Comic-Con 2010: Who swam, who sank and who treaded water
What would happen if every day was Comic-Con? For one thing, we'd probably lose our minds. The show's hype is like lead paint -- a small amount is tolerable, even sweet, but too much leaves you prostrate and numb. For another, if every day was actually Comic-Con no studio executive would ever lose his job. Every movie is a hit in Hall H, that magical place where dreams come true and where creators and executives can always turn for a validation fix. Thousands of people are cheering and taking cellphone pictures -- how can a film not be a blockbuster? (Here's the link, by the way, to the complete compendium of Comic-Con stories from our sister blog Hero Complex. Some more specific URLs below.)
Yet while a movie's reception at Comic-Con isn't predictive of either the very broadly oriented releases ("Avatar," which drew a mixed reaction last year) or the very fan-centric ones ("Kick-Ass" played extremely well in San Diego but struggled upon release), for the many movies in the vast middle, it can presage plenty. There's cheering and there's cheering; how loud the cheers come, and from whom, does indicate plenty about a movie's prospects.
With that in mind, we decided to run down a batch of movies from the show and offer a few thoughts about how, from where we sat, they all fared.
"Cowboys and Aliens"
The Pre-Con Status: Intense interest in Jon Favreau, the original graphic novel and the genre-jumping premise overcame some early distaste caused by Robert Downey Jr. jumping ship.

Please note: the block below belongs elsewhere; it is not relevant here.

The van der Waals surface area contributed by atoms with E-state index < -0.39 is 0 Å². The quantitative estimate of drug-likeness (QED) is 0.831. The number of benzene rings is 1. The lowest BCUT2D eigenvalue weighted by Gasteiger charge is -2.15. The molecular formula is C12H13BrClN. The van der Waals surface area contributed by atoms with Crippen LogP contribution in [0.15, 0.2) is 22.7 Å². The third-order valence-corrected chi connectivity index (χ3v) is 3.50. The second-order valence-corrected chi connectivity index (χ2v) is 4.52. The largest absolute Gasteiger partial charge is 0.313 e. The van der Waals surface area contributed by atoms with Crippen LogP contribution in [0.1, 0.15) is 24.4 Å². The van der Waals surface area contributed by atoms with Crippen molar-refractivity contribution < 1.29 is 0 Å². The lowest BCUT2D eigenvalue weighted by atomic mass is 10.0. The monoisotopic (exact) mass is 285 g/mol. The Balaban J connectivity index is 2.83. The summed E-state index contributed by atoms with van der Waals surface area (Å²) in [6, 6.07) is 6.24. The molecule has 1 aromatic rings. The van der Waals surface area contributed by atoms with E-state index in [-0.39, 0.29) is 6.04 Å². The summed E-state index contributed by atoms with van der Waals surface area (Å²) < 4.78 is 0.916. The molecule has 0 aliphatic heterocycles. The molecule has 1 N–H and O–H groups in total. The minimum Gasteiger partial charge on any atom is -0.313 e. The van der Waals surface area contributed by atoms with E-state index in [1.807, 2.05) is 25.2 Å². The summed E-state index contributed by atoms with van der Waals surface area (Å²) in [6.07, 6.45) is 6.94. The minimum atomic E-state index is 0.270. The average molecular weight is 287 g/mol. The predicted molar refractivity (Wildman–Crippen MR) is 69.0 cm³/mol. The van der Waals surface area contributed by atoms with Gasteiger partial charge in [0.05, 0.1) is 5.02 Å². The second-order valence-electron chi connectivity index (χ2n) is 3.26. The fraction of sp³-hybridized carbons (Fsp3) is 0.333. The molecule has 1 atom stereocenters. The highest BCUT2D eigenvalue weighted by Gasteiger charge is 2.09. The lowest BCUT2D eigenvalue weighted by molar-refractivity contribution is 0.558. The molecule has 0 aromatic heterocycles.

The Play: Emphasize the Harrison Ford of it all, let the panelists say very little (they're at a relatively early stage of production) and allow the hybrid-y extended footage (atmospheric period western turns into an explosion-heavy UFO-attack movie) do the talking.
The Payoff: The weird truth of Comic-Con is that sometimes the earlier you are in production, the better off your chances with fans. That helped here.The footage was also different enough from anything else that plays Comic-Con (or the multiplex), helping to make it one of the best-received of the studio panels. There was also plenty of good feeling from Ford's presence, though that's precisely the kind of Comic-Con moment that's long forgotten when a film finally comes out."Sucker Punch"
The Pre-Con Status: Zack Snyder could no wrong after "300." Then he did "Watchmen." His new film came into San Diego in an uncertain place.
The Play: Emphasize the "300"-esque stylized violence -- and the bombshell female cast, as about a half-dozen on the actresses joined Snyder for a panel.